Although we have the privilege of being able to read Martin Edwards' Lake District mysteries, his Harry Devlin books, of which there are eight, are largely unavailable in the United States. I know I can't be the first to say how unfortunate we are. Poisoned Pen Press has this ninth Harry Devlin available in hardcover and large print paperback. And that's it.
Harry is a magnet for lost causes. He does criminal defense and divorce work as a solicitor in Liverpool. His clients are sometimes unhappy with the result of his work, so it's no surprise when Harry receives the cryptic message, "In Memory, Harry Devlin, Died suddenly, Liverpool, Midsummer's Eve." Midsummer's Eve is only a few days away, and even though Harry pooh-poohs the note as a prank, the author of the note isn't done with him.
Not that it takes Harry's mind off the upcoming deadline, but a serial killer is attacking women in Liverpool. Through his many connections, Harry learns more than he wants to about the cases. When one of the women is someone Harry knows and likes, someone whom he is trying to help when she is murdered, and when Harry's law partner is attacked and lies on the brink of death, Harry's involvement becomes personal. With the help of a female coroner, whom he hopes will become more than a friend, and a former lover, the ex-wife of a powerful criminal lord, Harry seeks unconventional ways to find both the killer and the person who is taunting him.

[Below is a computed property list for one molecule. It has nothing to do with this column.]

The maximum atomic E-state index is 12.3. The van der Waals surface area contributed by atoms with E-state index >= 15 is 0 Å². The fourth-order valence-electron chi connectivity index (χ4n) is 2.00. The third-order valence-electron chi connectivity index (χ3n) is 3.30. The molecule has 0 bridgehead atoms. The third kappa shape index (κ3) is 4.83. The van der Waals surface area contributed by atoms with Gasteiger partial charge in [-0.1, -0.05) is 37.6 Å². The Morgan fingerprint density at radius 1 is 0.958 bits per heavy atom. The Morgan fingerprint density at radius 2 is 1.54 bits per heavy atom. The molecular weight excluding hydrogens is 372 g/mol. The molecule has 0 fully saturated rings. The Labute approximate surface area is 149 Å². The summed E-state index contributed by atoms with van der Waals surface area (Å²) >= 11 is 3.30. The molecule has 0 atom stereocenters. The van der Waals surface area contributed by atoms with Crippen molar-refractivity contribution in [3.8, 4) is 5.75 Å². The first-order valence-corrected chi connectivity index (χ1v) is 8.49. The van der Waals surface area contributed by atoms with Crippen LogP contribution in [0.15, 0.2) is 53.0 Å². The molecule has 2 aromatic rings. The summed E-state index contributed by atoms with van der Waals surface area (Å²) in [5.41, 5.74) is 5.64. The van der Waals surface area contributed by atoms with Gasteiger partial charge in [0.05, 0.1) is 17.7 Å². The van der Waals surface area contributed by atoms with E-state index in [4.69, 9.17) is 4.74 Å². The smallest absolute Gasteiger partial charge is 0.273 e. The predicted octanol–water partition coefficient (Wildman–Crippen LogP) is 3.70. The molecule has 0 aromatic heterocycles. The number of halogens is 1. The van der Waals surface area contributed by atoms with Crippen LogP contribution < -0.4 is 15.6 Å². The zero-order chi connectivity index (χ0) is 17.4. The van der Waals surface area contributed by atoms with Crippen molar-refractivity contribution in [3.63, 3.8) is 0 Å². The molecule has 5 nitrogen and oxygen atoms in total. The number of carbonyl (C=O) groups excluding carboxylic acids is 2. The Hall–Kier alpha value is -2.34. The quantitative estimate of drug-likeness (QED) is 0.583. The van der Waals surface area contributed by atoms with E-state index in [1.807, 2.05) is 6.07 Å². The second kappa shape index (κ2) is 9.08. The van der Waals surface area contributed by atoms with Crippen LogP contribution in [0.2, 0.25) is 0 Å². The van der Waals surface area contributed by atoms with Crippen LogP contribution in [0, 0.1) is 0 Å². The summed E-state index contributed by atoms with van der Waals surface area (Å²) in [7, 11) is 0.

Martin Edwards is himself a solicitor in Liverpool, but his book is not about the legal system. It is very much about human frailty and about a man who is seeking to re-anchor himself in life. While I was entertained by Waterloo Sunset, I admit that I enjoy the Lake District series more. Edwards writes it with a kinder touch. Liverpool is a big city and life there is nastier. Edwards' language and plot reflect that.